Uber hitting a competitive wall in China

Uber has a billion-dollar China problem. When residents of China want to hail a ride via a smartphone app, many are hitting the Didi Kuaidi icon, which gets them a ride from Uber’s chief competitor, affectionately known by millions of Chinese as “Didi.” “We’re profitable in the U.S.A. but we’re losing over $1 billion a year in China,” Uber CEO Travis Kalanick complained in a talk at a Vancouver, Canada startup hub, the Canadian tech-news site BetaKit reports.

Didi Kuaidi has a massive advantage in the Chinese market: the half a billion fanatical users of Chinese messaging app WeChat can call a Didi via the app, which belongs to Chinese Internet company Tencent. Uber has a similar arrangement with Facebook, but Facebook is blocked by the government in China.

In December, Uber boasted that it had booked 1 billion rides globally since starting in 2009, then Didi Kuaidi, with specific reference to Uber, put out its own figure in January: 1.43 billion rides – just in 2015, according to Re/Code. However, Didi wasn’t really playing fair – its ride number came from seven transportation services it provides in China, according to Re/Code.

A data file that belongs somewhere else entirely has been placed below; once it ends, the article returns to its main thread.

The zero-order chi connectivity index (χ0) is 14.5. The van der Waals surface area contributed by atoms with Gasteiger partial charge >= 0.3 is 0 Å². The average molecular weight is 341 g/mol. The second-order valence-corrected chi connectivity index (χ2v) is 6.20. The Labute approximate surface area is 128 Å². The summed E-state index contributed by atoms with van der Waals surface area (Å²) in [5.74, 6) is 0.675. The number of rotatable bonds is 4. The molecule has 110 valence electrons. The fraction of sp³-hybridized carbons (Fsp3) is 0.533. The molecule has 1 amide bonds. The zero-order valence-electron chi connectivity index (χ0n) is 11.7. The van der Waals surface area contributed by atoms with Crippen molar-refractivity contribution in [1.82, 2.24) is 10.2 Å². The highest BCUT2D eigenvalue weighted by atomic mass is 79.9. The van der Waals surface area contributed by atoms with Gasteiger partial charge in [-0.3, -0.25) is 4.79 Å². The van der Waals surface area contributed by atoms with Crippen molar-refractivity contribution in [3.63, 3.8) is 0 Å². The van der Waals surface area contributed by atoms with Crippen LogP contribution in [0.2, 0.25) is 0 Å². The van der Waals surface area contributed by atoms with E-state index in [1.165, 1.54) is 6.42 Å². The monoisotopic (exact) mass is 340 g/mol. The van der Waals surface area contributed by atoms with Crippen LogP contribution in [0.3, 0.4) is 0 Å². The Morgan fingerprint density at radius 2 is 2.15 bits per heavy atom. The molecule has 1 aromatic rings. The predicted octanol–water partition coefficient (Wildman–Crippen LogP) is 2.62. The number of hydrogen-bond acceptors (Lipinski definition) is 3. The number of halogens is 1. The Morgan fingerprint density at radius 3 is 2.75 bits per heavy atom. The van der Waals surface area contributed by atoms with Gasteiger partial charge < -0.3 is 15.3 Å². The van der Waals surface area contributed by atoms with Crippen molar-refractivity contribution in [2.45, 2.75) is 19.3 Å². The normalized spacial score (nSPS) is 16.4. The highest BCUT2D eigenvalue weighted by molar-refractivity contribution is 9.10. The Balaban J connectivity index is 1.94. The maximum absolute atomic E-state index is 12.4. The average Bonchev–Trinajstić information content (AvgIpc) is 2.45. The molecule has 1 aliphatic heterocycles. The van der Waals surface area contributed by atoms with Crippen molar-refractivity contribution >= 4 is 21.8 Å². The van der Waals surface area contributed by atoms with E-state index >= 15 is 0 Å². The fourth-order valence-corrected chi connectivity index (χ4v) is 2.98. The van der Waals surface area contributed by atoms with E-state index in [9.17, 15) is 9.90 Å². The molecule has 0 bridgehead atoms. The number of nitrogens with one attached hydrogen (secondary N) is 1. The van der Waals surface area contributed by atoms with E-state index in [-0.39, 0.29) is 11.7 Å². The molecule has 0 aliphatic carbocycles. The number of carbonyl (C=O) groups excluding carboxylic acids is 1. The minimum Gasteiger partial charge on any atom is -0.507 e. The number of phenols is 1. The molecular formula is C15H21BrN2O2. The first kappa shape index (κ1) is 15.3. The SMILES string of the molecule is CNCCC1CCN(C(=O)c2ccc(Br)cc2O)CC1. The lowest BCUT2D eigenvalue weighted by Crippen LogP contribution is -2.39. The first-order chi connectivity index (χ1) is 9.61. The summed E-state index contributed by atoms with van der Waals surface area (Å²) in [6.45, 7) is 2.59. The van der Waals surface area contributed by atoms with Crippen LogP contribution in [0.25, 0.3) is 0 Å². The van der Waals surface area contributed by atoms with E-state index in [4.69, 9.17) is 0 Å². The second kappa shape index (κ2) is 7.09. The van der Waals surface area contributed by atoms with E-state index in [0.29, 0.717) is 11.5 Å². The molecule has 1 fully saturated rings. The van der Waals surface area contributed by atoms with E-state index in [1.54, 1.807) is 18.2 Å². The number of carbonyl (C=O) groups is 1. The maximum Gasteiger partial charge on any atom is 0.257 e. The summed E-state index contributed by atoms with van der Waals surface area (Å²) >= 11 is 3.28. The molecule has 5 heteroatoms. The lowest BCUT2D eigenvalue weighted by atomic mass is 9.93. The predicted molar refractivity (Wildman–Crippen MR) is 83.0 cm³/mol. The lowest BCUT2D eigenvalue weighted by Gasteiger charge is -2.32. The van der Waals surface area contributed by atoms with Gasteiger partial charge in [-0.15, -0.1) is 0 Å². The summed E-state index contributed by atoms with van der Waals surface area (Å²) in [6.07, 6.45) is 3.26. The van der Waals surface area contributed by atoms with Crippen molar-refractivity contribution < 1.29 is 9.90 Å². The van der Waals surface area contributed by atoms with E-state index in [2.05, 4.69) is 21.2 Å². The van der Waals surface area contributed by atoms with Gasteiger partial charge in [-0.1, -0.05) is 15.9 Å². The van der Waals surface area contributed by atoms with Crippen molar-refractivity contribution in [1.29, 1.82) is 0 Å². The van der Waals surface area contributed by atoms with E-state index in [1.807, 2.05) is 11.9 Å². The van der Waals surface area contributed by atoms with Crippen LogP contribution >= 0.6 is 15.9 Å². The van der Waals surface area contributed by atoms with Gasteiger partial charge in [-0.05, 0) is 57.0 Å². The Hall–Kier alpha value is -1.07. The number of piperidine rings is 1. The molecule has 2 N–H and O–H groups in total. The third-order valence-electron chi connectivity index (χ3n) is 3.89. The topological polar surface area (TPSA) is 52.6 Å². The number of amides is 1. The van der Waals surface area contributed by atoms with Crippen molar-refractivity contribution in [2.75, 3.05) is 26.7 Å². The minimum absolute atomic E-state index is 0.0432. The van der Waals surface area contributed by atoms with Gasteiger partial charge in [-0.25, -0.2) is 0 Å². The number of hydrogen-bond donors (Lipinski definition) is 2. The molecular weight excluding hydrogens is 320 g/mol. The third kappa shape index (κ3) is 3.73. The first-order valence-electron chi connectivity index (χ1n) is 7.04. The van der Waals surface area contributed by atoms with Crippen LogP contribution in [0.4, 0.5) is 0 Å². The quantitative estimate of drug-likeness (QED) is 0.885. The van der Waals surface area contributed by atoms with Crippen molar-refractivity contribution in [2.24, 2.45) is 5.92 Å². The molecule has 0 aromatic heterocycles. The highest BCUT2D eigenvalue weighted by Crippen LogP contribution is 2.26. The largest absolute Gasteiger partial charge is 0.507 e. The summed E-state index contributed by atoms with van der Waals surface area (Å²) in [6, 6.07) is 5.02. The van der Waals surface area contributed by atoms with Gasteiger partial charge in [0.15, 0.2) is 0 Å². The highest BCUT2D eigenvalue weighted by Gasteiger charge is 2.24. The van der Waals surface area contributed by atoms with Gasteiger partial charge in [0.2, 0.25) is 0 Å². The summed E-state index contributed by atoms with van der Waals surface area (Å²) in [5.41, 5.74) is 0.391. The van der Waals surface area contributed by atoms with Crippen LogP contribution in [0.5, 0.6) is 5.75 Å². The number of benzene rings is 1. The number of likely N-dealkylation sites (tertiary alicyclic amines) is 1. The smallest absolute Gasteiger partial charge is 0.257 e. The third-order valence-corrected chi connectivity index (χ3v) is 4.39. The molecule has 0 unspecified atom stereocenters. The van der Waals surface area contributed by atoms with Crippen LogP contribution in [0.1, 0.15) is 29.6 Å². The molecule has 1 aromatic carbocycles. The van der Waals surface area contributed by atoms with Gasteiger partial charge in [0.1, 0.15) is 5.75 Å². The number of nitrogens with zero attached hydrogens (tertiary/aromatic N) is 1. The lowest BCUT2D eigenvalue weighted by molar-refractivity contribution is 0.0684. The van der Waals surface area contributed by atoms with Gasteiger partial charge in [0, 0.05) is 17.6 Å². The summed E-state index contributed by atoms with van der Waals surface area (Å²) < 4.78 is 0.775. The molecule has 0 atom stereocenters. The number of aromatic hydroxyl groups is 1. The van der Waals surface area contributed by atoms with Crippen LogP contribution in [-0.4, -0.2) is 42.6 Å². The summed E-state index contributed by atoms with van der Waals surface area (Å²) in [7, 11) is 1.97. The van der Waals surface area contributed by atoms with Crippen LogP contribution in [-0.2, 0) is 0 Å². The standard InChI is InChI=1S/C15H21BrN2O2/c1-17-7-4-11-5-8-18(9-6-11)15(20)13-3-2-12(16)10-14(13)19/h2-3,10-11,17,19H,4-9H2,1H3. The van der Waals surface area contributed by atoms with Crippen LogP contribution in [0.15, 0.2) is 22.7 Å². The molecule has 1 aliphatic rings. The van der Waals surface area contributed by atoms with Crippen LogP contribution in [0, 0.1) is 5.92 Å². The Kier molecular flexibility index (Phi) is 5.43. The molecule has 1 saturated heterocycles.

Kalanick went on to gripe a bit more about its Chinese nemesis.  “We have a fierce competitor that’s unprofitable in every city they exist in,” he claimed, “but they’re buying up market share. I wish the world wasn’t that way. I prefer building rather than fundraising. But if I don’t participate in the fundraising bonanza, I’ll get squeezed out by others buying market share.”

A spokesperson for Didi Kuaidi disputed Kalanick’s claim about unprofitability, saying the company was past the break-even point in more than half of the 400 cities it operates in.

Didi Kuaidi was born in 2015 as a merger between fierce ride-hailing rivals Didi Dache and Kuaidi Dache. The impetus for their merger? Uber’s entry into the Chinese market, according to Forbes.


Photo: An Uber app on a phone with traffic behind. (Andrew Caballero-Reynolds/AFP/Getty Images)


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  • Jim Bray-Old school security

    Welcome to China, you Americans are greatly confused. China is a Communist county where everything goes including a level playing field. Why do you like loosing $1B. You must if your still doing business in China. A smart Uber would be moving its operations were it is desired.